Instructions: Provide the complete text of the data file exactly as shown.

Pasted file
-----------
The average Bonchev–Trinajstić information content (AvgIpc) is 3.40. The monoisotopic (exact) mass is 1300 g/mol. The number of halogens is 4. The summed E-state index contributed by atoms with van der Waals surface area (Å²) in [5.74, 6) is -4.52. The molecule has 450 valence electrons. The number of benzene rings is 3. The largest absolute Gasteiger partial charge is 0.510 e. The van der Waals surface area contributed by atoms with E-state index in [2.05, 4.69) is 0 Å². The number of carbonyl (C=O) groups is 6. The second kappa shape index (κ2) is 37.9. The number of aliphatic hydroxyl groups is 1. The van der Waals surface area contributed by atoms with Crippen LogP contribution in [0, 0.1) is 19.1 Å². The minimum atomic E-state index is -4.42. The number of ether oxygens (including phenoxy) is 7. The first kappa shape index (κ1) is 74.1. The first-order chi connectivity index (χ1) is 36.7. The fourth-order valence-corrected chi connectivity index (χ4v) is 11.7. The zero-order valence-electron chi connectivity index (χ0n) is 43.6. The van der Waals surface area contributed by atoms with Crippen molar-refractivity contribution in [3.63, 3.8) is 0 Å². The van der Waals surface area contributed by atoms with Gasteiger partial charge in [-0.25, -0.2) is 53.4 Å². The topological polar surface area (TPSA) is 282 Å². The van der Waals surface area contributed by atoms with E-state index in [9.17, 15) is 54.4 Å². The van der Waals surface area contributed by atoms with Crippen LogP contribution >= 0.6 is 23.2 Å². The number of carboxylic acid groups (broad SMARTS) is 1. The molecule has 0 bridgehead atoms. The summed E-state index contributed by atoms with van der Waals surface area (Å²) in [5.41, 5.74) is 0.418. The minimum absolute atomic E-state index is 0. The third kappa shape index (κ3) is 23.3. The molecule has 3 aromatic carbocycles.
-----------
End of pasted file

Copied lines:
The average Bonchev–Trinajstić information content (AvgIpc) is 3.40. The monoisotopic (exact) mass is 1300 g/mol. The number of halogens is 4. The summed E-state index contributed by atoms with van der Waals surface area (Å²) in [5.74, 6) is -4.52. The molecule has 450 valence electrons. The number of benzene rings is 3. The largest absolute Gasteiger partial charge is 0.510 e. The van der Waals surface area contributed by atoms with E-state index in [2.05, 4.69) is 0 Å². The number of carbonyl (C=O) groups is 6. The second kappa shape index (κ2) is 37.9. The number of aliphatic hydroxyl groups is 1. The van der Waals surface area contributed by atoms with Crippen LogP contribution in [0, 0.1) is 19.1 Å². The minimum atomic E-state index is -4.42. The number of ether oxygens (including phenoxy) is 7. The first kappa shape index (κ1) is 74.1. The first-order chi connectivity index (χ1) is 36.7. The fourth-order valence-corrected chi connectivity index (χ4v) is 11.7. The zero-order valence-electron chi connectivity index (χ0n) is 43.6. The van der Waals surface area contributed by atoms with Crippen molar-refractivity contribution in [3.63, 3.8) is 0 Å². The van der Waals surface area contributed by atoms with Gasteiger partial charge in [-0.25, -0.2) is 53.4 Å². The topological polar surface area (TPSA) is 282 Å². The van der Waals surface area contributed by atoms with E-state index in [9.17, 15) is 54.4 Å². The van der Waals surface area contributed by atoms with Crippen LogP contribution >= 0.6 is 23.2 Å². The number of carboxylic acid groups (broad SMARTS) is 1. The molecule has 0 bridgehead atoms. The summed E-state index contributed by atoms with van der Waals surface area (Å²) in [5.41, 5.74) is 0.418. The minimum absolute atomic E-state index is 0. The third kappa shape index (κ3) is 23.3. The molecule has 3 aromatic carbocycles.